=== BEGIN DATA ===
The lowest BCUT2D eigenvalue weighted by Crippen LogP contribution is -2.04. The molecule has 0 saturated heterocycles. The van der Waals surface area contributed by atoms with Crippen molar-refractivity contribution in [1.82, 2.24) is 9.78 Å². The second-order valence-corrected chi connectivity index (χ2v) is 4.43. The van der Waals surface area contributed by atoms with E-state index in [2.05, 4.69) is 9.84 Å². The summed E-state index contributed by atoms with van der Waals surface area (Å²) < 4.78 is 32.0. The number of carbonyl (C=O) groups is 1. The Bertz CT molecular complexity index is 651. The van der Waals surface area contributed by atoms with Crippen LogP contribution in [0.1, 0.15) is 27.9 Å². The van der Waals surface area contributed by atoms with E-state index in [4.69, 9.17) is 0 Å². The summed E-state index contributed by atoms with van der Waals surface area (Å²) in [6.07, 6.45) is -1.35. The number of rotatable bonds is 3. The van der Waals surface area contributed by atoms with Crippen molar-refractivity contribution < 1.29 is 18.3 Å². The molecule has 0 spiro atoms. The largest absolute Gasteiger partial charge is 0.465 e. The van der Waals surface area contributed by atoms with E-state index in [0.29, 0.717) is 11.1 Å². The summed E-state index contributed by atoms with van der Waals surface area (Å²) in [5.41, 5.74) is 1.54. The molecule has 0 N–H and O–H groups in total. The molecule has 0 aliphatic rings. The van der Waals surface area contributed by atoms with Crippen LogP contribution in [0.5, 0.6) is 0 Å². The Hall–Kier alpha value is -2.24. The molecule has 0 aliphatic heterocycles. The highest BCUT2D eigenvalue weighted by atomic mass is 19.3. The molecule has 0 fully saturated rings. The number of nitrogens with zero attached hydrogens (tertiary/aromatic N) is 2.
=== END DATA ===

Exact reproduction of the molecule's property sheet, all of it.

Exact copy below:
The lowest BCUT2D eigenvalue weighted by Crippen LogP contribution is -2.04. The molecule has 0 saturated heterocycles. The van der Waals surface area contributed by atoms with Crippen molar-refractivity contribution in [1.82, 2.24) is 9.78 Å². The second-order valence-corrected chi connectivity index (χ2v) is 4.43. The van der Waals surface area contributed by atoms with E-state index in [2.05, 4.69) is 9.84 Å². The summed E-state index contributed by atoms with van der Waals surface area (Å²) < 4.78 is 32.0. The number of carbonyl (C=O) groups is 1. The Bertz CT molecular complexity index is 651. The van der Waals surface area contributed by atoms with Crippen LogP contribution in [0.1, 0.15) is 27.9 Å². The van der Waals surface area contributed by atoms with E-state index in [4.69, 9.17) is 0 Å². The summed E-state index contributed by atoms with van der Waals surface area (Å²) in [6.07, 6.45) is -1.35. The number of rotatable bonds is 3. The van der Waals surface area contributed by atoms with Crippen molar-refractivity contribution < 1.29 is 18.3 Å². The molecule has 0 spiro atoms. The largest absolute Gasteiger partial charge is 0.465 e. The van der Waals surface area contributed by atoms with E-state index in [0.29, 0.717) is 11.1 Å². The summed E-state index contributed by atoms with van der Waals surface area (Å²) in [5.41, 5.74) is 1.54. The molecule has 0 N–H and O–H groups in total. The molecule has 0 aliphatic rings. The van der Waals surface area contributed by atoms with Crippen LogP contribution in [0.5, 0.6) is 0 Å². The Hall–Kier alpha value is -2.24. The molecule has 0 aliphatic heterocycles. The highest BCUT2D eigenvalue weighted by atomic mass is 19.3. The molecule has 0 fully saturated rings. The number of nitrogens with zero attached hydrogens (tertiary/aromatic N) is 2.